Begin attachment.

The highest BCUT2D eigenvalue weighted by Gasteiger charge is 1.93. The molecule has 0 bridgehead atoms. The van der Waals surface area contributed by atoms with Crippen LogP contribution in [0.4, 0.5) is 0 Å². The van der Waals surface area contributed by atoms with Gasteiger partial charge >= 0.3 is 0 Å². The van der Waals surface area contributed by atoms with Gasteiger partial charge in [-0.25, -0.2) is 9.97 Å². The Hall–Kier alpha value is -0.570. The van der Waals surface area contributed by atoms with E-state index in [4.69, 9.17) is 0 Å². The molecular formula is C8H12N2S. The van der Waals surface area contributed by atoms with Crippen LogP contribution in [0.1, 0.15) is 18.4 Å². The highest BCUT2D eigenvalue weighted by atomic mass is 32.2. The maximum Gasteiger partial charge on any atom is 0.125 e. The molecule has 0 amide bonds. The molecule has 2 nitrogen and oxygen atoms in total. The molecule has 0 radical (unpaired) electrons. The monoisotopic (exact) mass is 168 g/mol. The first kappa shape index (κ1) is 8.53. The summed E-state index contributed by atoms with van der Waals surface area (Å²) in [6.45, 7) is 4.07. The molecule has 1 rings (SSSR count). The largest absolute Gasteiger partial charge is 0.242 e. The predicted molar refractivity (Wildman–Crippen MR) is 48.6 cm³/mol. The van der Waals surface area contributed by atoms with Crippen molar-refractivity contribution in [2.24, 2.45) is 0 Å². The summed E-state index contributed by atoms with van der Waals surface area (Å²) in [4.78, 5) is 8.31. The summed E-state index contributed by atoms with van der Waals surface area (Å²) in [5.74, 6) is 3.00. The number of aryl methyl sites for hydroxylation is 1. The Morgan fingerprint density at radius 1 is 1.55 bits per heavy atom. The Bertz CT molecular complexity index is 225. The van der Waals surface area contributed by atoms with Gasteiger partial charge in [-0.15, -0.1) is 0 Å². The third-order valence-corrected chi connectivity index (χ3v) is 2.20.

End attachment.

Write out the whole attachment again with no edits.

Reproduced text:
The highest BCUT2D eigenvalue weighted by Gasteiger charge is 1.93. The molecule has 0 bridgehead atoms. The van der Waals surface area contributed by atoms with Crippen LogP contribution in [0.4, 0.5) is 0 Å². The van der Waals surface area contributed by atoms with Gasteiger partial charge >= 0.3 is 0 Å². The van der Waals surface area contributed by atoms with Gasteiger partial charge in [-0.25, -0.2) is 9.97 Å². The Hall–Kier alpha value is -0.570. The van der Waals surface area contributed by atoms with E-state index in [4.69, 9.17) is 0 Å². The molecular formula is C8H12N2S. The van der Waals surface area contributed by atoms with Crippen LogP contribution in [0.1, 0.15) is 18.4 Å². The highest BCUT2D eigenvalue weighted by atomic mass is 32.2. The maximum Gasteiger partial charge on any atom is 0.125 e. The molecule has 0 amide bonds. The molecule has 2 nitrogen and oxygen atoms in total. The molecule has 0 radical (unpaired) electrons. The monoisotopic (exact) mass is 168 g/mol. The first kappa shape index (κ1) is 8.53. The summed E-state index contributed by atoms with van der Waals surface area (Å²) in [6.45, 7) is 4.07. The molecule has 1 rings (SSSR count). The largest absolute Gasteiger partial charge is 0.242 e. The predicted molar refractivity (Wildman–Crippen MR) is 48.6 cm³/mol. The van der Waals surface area contributed by atoms with Crippen molar-refractivity contribution in [2.24, 2.45) is 0 Å². The summed E-state index contributed by atoms with van der Waals surface area (Å²) in [4.78, 5) is 8.31. The summed E-state index contributed by atoms with van der Waals surface area (Å²) in [5.74, 6) is 3.00. The number of aryl methyl sites for hydroxylation is 1. The Morgan fingerprint density at radius 1 is 1.55 bits per heavy atom. The Bertz CT molecular complexity index is 225. The van der Waals surface area contributed by atoms with Gasteiger partial charge in [-0.15, -0.1) is 0 Å². The third-order valence-corrected chi connectivity index (χ3v) is 2.20.